Ralf Schumacher wins Canadian GP
There was no gloating from Ralf Schumacher after overtaking his older brother Michael to win the Canadian Grand Prix on Sunday.
Ralf Schumacher, 25, an emerging force in Formula One racing with the BMW-Williams team, passed his 32-year-old brother's Ferrari during a pit stop and pulled away to win in one hour 34 minutes 31.522 seconds.
A record crowd of 111,000 at on a hot day at Gilles Villeneuve Circuit watched Ralf post his second win of the season and of his career and deny three-time world champion Michael a fifth Canadian Grand Prix victory.
"He's seven years older, so we never competed (against each other) in karting or anything," said Ralf, who was drenched with champagne on the podium by his brother and by third-place Mika Hakkinen of Finland.
"So it's actually the first time in a real race situation and, with a bit of luck, I was able to beat him."
- RELATED: Final results from the Canadian Grand Prix Attendance records shattered at Grand Prix
- Villeneuve has tough week
Michael, the defending champion, was pleased for his brother, who is a five-year Formula One veteran.
"He was the best one to lose to," said Michael. "I guess my mother and father will be glad.
"It's the first time we were both on the podium and I got six points (for finishing second), so it was a good day."
The first-ever 1-2 finish by brothers was mostly a polite affair, with Michael acknowledging that Ralf's car was the more powerful on the day.
Also in the points were Kimi Raikkonen, a 19-year rookie from Finland who was fourth in a Sauber, veteran Jean Alesi of France, who was fifth for the Prost team and Pedro de la Rosa of Spain, who took sixth in a Jaguar.
It was another disappointing Canadian Grand Prix for Jacques Villeneuve of Iberville, Que., who retired with a clutch problem on the 35th lap.
Many in the crowd were anticipating trouble between Villeneuve and Williams driver Juan Pablo Montoya of Colombia, who were side-by-side on the fifth row of the grid.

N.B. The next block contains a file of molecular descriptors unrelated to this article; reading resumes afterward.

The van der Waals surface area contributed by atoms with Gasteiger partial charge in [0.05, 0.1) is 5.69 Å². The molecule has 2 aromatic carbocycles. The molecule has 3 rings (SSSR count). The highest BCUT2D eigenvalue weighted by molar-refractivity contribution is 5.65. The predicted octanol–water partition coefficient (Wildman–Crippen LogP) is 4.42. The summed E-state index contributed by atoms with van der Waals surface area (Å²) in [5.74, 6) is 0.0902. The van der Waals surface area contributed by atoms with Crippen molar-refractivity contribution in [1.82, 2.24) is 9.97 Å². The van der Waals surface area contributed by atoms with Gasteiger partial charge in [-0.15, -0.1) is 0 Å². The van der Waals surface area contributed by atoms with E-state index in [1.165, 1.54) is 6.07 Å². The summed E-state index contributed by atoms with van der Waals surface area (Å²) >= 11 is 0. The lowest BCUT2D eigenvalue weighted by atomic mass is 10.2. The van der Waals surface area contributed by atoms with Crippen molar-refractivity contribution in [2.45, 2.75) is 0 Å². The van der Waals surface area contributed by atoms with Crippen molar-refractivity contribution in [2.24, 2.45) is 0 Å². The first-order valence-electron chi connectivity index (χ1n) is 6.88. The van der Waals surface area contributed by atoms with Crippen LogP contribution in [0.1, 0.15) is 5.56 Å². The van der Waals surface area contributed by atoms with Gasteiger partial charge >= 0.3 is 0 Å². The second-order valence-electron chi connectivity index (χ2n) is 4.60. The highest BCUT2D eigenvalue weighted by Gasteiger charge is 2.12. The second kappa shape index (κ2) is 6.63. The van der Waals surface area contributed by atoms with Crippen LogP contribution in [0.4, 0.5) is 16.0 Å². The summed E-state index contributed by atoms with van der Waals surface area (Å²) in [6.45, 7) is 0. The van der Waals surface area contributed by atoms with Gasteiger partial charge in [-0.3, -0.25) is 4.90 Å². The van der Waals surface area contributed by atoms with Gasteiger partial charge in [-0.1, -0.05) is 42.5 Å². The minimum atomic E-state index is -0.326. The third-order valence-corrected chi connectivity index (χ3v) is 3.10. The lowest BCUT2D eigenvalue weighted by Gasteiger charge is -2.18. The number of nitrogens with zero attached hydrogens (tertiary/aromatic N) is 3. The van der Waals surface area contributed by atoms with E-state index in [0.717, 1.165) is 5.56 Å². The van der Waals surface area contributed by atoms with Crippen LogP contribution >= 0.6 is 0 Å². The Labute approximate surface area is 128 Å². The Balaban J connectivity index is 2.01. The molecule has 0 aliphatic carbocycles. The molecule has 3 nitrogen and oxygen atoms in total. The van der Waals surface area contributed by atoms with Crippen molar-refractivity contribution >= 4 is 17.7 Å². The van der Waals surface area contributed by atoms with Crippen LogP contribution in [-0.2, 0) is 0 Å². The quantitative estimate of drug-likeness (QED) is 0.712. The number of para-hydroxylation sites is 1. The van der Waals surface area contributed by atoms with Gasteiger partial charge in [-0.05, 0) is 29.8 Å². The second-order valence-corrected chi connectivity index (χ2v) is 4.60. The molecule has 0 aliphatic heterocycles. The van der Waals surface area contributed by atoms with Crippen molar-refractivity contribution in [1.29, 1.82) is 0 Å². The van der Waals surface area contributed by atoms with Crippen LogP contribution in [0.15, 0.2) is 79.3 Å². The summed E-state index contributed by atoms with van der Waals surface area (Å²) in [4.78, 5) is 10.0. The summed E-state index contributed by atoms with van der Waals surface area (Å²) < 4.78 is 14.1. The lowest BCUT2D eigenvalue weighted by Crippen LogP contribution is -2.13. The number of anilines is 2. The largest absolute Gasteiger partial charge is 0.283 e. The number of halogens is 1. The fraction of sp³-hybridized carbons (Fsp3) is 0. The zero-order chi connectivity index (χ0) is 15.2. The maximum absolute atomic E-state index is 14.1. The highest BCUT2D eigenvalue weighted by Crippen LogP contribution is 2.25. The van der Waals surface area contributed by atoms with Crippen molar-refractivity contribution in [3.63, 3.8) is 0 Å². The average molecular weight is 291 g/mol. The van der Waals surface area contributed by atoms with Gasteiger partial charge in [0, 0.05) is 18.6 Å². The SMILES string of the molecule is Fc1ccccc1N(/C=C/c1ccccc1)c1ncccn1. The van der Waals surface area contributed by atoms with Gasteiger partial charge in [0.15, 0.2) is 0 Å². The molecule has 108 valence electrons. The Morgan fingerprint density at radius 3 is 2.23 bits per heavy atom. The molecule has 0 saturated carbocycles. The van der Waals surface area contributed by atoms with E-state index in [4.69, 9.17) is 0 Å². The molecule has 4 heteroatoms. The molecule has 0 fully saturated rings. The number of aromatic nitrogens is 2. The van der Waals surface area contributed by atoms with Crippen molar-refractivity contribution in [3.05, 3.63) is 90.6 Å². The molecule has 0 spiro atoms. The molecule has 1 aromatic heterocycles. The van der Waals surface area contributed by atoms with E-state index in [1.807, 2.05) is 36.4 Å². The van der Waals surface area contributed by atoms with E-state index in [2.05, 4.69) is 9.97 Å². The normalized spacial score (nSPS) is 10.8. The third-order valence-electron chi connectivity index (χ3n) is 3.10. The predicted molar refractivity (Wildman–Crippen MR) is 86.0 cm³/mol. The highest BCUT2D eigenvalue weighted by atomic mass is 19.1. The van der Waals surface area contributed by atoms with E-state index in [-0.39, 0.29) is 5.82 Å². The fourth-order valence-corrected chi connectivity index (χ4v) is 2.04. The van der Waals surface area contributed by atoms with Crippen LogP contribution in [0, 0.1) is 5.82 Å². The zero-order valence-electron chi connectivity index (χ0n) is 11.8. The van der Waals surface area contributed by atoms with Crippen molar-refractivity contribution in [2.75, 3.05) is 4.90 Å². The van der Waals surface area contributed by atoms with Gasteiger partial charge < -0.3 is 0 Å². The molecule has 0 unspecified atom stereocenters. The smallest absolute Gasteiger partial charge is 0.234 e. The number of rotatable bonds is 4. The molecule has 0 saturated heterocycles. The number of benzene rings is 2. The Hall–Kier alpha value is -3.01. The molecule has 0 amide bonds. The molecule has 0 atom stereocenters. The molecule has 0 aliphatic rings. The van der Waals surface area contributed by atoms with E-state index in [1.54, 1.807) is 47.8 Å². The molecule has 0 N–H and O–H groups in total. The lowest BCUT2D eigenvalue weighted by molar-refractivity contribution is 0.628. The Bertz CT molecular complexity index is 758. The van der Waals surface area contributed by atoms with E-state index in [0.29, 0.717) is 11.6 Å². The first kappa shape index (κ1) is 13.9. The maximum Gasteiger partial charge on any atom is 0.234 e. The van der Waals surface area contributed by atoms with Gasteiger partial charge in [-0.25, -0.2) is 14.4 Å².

The two had nearly come to blows at a drivers' meeting after a bumping incident during free practice on Friday and had maintained a war of words all weekend.
Autosport magazine's Web site reported that race director Charlie Whiting had warned Villeneuve and Montoya they would be suspended for two races if there were any incidents between them.
It said Formula One boss Bernie Ecclestone had also warned the two drivers.
But Villeneuve's car was slow to start off the grid, dropping him back several places. Montoya crashed his BMW-Williams early in the race, also taking out the second Ferrari driven by Rubens Barrichello of Brazil.
Villeneuve was unhappy at failing to finish his home race for a third consecutive year.
"It was a very, very hard weekend," he said.
The Schumacher brothers started side-by-side on the grid, with Michael taking the lead until making his pit stop on lap 45 of the 69-lap race. Ralf stretched the lead to 27.5 seconds before pitting after the 51st lap and was still in the lead when he re-emerged.
From there, Ralf pulled away, winning by 20.235 seconds.
"I tried to pass him a few times, but he wouldn't let me through, so I waited for a pit stop," said Ralf. "I had the upper hand."
"My car was brilliant. I didn't want to risk too much. I had a lot of fuel and just waited for a pit stop. It was a great day for us. I'm happy for the team and the whole situation. I'm sure we'll have a little party and a few beers."
Michael Schumacher finished ahead of his main rivals, the McLaren-Mercedes team with Hakkinen and Scotland's David Coulthard, and increased his leading points total in drivers standings to 58 -- 18 ahead of Coulthard, who retired with his engine smoking on lap 56.
"I tried to push hard to beat him on his pit stop," said Michael, who was coming off his fourth win of the season two weeks ago in Monaco. "When I saw him come out in front of me, I felt that the only strategy was to drive safely and take the six points."
Ralf scored his first career win at San Marino on April 15, a race Michael didn't finish.
Their 1-2 showing in Montreal will raise expectations for the next race on -- the European Grand Prix at Nurburgring in Germany on June 24.
"That will be great in Germany," said Ralf. "Maybe we can repeat that.
"We'll both try to win, but it would be good if any German car wins."
Hakkinen, the 1998 and 1999 world champion, has finished behind Michael many times in his 10-year career, but being beaten by two Schumachers was a new experience.
"It's just lucky there's not three," Hakkinen quipped.